10. A cap according to claim 5, wherein said frangible connection provides an audible signal when said cap is removed indicating the presence of a previously untampered container.

11. A cap according to claim 5, said cap selectively connected to a container having a container neck, wherein said tab and said finger member arrest said inner member of said ring, said tab preventing said inner member from sliding up thecontainer neck as and after said frangible connection is broken and said finger member preventing said inner member from sliding down the container neck after said frangible connection is broken.

12. A cap according to claim 1, wherein said finger member selectively engages a container neck having a groove adapted to receive said finger member, hindering said inner member of said ring from rotating around the container neck.

13. A cap according to claim 1, wherein an upper surface of said inner member selectively en gages said lower portion of said cap body.

14. A cap according to claim 1, wherein said tab secures the cap from backing-off during transit.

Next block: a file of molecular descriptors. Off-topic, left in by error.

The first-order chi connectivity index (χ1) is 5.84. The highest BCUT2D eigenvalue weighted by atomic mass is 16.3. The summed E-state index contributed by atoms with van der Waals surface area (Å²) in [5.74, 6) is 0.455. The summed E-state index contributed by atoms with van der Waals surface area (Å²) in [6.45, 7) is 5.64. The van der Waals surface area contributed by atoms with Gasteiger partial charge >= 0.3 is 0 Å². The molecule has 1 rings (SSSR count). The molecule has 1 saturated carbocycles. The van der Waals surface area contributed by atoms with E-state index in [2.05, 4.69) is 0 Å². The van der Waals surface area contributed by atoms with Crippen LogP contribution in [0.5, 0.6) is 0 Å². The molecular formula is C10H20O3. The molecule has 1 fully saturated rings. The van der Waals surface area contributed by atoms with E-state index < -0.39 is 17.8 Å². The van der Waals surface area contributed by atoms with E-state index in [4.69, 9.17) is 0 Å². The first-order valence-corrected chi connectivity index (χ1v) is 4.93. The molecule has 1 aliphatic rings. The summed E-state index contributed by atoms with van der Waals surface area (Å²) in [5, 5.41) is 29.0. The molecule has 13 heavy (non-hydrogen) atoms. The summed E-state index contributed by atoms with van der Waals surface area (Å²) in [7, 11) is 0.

15. A cap according to claim 1, wherein a plurality of said tabs and fingers are disposed circumferentially around said inside portion of said ring in a pattern.

16. A cap according to claim 15, wherein said pattern in a first circumferential direction includes a larger tab, a first smaller tab, a space, and a second smaller tab.

17. A cap according to claim 16, wherein a frangible connection is disposed circumferentially between said fingers and said larger tab.

18. A cap according to claim 16, wherein a frangible connection is disposed between said first smaller tab and said second smaller tab.

19. A cap according to claim 1, wherein a plurality frangible connections are generally symmetrically spaced circumferentially around said ring.

20. A cap according to claim 1, wherein a plurality of finger members and tabs are generally symmetrically spaced circumferentially around said inner member.